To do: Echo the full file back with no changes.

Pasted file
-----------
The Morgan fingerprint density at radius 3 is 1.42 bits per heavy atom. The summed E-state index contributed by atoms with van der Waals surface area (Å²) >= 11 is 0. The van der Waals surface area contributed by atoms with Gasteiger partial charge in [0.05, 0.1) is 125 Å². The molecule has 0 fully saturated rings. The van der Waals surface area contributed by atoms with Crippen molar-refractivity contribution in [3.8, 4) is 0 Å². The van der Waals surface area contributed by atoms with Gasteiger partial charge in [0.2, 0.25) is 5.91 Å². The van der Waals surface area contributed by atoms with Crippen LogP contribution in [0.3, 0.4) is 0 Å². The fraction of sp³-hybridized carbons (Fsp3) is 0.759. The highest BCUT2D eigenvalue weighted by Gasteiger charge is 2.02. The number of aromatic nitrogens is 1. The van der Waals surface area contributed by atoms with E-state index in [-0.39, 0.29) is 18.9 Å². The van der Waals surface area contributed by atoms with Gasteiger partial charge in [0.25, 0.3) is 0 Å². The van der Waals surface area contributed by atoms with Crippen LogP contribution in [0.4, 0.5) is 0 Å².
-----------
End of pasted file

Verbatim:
The Morgan fingerprint density at radius 3 is 1.42 bits per heavy atom. The summed E-state index contributed by atoms with van der Waals surface area (Å²) >= 11 is 0. The van der Waals surface area contributed by atoms with Gasteiger partial charge in [0.05, 0.1) is 125 Å². The molecule has 0 fully saturated rings. The van der Waals surface area contributed by atoms with Crippen molar-refractivity contribution in [3.8, 4) is 0 Å². The van der Waals surface area contributed by atoms with Gasteiger partial charge in [0.2, 0.25) is 5.91 Å². The van der Waals surface area contributed by atoms with Crippen LogP contribution in [0.3, 0.4) is 0 Å². The fraction of sp³-hybridized carbons (Fsp3) is 0.759. The highest BCUT2D eigenvalue weighted by Gasteiger charge is 2.02. The number of aromatic nitrogens is 1. The van der Waals surface area contributed by atoms with E-state index in [-0.39, 0.29) is 18.9 Å². The van der Waals surface area contributed by atoms with Gasteiger partial charge in [0.25, 0.3) is 0 Å². The van der Waals surface area contributed by atoms with Crippen LogP contribution in [0.4, 0.5) is 0 Å².